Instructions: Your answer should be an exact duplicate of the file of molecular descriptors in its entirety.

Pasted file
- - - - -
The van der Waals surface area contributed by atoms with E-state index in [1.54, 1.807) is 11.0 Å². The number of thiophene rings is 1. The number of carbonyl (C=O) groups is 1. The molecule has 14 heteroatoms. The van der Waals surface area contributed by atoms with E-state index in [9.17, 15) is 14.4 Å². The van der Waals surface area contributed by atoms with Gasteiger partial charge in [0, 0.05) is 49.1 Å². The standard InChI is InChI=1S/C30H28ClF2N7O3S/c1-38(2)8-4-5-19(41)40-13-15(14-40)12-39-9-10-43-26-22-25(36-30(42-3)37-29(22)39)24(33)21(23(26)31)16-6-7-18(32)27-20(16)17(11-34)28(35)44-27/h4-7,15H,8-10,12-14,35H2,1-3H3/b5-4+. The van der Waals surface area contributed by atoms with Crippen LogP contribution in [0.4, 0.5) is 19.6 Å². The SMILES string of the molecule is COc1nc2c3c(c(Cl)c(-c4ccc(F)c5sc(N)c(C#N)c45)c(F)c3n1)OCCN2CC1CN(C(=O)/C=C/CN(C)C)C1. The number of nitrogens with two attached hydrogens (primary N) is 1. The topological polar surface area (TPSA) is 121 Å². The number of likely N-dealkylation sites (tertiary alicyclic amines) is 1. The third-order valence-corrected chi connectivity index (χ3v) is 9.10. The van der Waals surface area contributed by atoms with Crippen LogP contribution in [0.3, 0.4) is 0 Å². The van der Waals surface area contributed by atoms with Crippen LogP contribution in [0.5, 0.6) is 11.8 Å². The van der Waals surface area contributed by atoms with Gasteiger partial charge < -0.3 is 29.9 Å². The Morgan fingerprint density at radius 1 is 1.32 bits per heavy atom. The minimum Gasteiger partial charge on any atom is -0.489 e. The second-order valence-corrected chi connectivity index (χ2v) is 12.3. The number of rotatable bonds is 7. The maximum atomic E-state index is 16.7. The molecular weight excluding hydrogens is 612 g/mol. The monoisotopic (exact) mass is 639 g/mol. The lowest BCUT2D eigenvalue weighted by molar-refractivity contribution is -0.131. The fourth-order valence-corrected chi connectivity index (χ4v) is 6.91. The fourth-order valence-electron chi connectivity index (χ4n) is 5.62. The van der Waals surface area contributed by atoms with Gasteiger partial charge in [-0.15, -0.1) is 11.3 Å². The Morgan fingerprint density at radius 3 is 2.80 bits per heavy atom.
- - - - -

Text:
The van der Waals surface area contributed by atoms with E-state index in [1.54, 1.807) is 11.0 Å². The number of thiophene rings is 1. The number of carbonyl (C=O) groups is 1. The molecule has 14 heteroatoms. The van der Waals surface area contributed by atoms with E-state index in [9.17, 15) is 14.4 Å². The van der Waals surface area contributed by atoms with Gasteiger partial charge in [0, 0.05) is 49.1 Å². The standard InChI is InChI=1S/C30H28ClF2N7O3S/c1-38(2)8-4-5-19(41)40-13-15(14-40)12-39-9-10-43-26-22-25(36-30(42-3)37-29(22)39)24(33)21(23(26)31)16-6-7-18(32)27-20(16)17(11-34)28(35)44-27/h4-7,15H,8-10,12-14,35H2,1-3H3/b5-4+. The van der Waals surface area contributed by atoms with Crippen LogP contribution in [0.4, 0.5) is 19.6 Å². The SMILES string of the molecule is COc1nc2c3c(c(Cl)c(-c4ccc(F)c5sc(N)c(C#N)c45)c(F)c3n1)OCCN2CC1CN(C(=O)/C=C/CN(C)C)C1. The number of nitrogens with two attached hydrogens (primary N) is 1. The topological polar surface area (TPSA) is 121 Å². The number of likely N-dealkylation sites (tertiary alicyclic amines) is 1. The third-order valence-corrected chi connectivity index (χ3v) is 9.10. The van der Waals surface area contributed by atoms with Crippen LogP contribution in [0.3, 0.4) is 0 Å². The van der Waals surface area contributed by atoms with Crippen LogP contribution in [0.5, 0.6) is 11.8 Å². The van der Waals surface area contributed by atoms with Gasteiger partial charge < -0.3 is 29.9 Å². The Morgan fingerprint density at radius 1 is 1.32 bits per heavy atom. The minimum Gasteiger partial charge on any atom is -0.489 e. The second-order valence-corrected chi connectivity index (χ2v) is 12.3. The number of rotatable bonds is 7. The maximum atomic E-state index is 16.7. The molecular weight excluding hydrogens is 612 g/mol. The monoisotopic (exact) mass is 639 g/mol. The lowest BCUT2D eigenvalue weighted by molar-refractivity contribution is -0.131. The fourth-order valence-corrected chi connectivity index (χ4v) is 6.91. The fourth-order valence-electron chi connectivity index (χ4n) is 5.62. The van der Waals surface area contributed by atoms with Gasteiger partial charge in [-0.15, -0.1) is 11.3 Å². The Morgan fingerprint density at radius 3 is 2.80 bits per heavy atom.